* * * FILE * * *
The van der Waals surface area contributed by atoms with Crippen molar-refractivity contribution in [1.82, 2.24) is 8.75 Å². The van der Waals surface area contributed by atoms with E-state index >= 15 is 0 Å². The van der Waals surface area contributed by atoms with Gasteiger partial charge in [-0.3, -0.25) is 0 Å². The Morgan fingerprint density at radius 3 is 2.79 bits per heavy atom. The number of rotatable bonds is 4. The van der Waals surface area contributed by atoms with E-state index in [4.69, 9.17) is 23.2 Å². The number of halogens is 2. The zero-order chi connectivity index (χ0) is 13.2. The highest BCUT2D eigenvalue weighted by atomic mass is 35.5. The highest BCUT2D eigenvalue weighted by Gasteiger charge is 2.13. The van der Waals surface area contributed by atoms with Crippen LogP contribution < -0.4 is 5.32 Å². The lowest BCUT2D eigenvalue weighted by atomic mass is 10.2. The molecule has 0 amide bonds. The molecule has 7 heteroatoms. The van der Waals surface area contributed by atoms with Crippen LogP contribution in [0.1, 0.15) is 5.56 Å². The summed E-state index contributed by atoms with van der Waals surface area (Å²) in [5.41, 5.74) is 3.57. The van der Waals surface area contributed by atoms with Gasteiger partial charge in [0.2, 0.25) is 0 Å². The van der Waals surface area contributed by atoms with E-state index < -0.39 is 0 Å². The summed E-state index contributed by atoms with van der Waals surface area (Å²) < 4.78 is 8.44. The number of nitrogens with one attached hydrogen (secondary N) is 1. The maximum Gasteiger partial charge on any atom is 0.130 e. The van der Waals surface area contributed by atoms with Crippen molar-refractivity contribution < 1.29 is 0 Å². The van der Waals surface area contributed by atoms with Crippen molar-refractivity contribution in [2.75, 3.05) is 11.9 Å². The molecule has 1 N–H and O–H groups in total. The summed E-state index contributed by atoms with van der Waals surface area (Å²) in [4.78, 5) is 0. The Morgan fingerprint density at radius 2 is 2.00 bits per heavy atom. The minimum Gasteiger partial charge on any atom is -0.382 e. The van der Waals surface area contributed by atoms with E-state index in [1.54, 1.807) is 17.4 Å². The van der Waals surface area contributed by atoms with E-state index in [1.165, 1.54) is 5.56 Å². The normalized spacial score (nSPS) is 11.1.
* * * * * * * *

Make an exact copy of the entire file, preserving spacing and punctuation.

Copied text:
The van der Waals surface area contributed by atoms with Crippen molar-refractivity contribution in [1.82, 2.24) is 8.75 Å². The van der Waals surface area contributed by atoms with E-state index >= 15 is 0 Å². The van der Waals surface area contributed by atoms with Gasteiger partial charge in [-0.3, -0.25) is 0 Å². The Morgan fingerprint density at radius 3 is 2.79 bits per heavy atom. The number of rotatable bonds is 4. The van der Waals surface area contributed by atoms with E-state index in [4.69, 9.17) is 23.2 Å². The number of halogens is 2. The zero-order chi connectivity index (χ0) is 13.2. The highest BCUT2D eigenvalue weighted by atomic mass is 35.5. The highest BCUT2D eigenvalue weighted by Gasteiger charge is 2.13. The van der Waals surface area contributed by atoms with Crippen LogP contribution < -0.4 is 5.32 Å². The lowest BCUT2D eigenvalue weighted by atomic mass is 10.2. The molecule has 0 amide bonds. The molecule has 7 heteroatoms. The van der Waals surface area contributed by atoms with Crippen LogP contribution in [0.1, 0.15) is 5.56 Å². The summed E-state index contributed by atoms with van der Waals surface area (Å²) in [5.41, 5.74) is 3.57. The van der Waals surface area contributed by atoms with Gasteiger partial charge in [0.2, 0.25) is 0 Å². The van der Waals surface area contributed by atoms with E-state index < -0.39 is 0 Å². The summed E-state index contributed by atoms with van der Waals surface area (Å²) < 4.78 is 8.44. The number of nitrogens with one attached hydrogen (secondary N) is 1. The maximum Gasteiger partial charge on any atom is 0.130 e. The van der Waals surface area contributed by atoms with Crippen molar-refractivity contribution < 1.29 is 0 Å². The van der Waals surface area contributed by atoms with Crippen molar-refractivity contribution in [2.75, 3.05) is 11.9 Å². The molecule has 1 N–H and O–H groups in total. The summed E-state index contributed by atoms with van der Waals surface area (Å²) in [4.78, 5) is 0. The Morgan fingerprint density at radius 2 is 2.00 bits per heavy atom. The minimum Gasteiger partial charge on any atom is -0.382 e. The van der Waals surface area contributed by atoms with E-state index in [1.54, 1.807) is 17.4 Å². The van der Waals surface area contributed by atoms with E-state index in [1.165, 1.54) is 5.56 Å². The normalized spacial score (nSPS) is 11.1.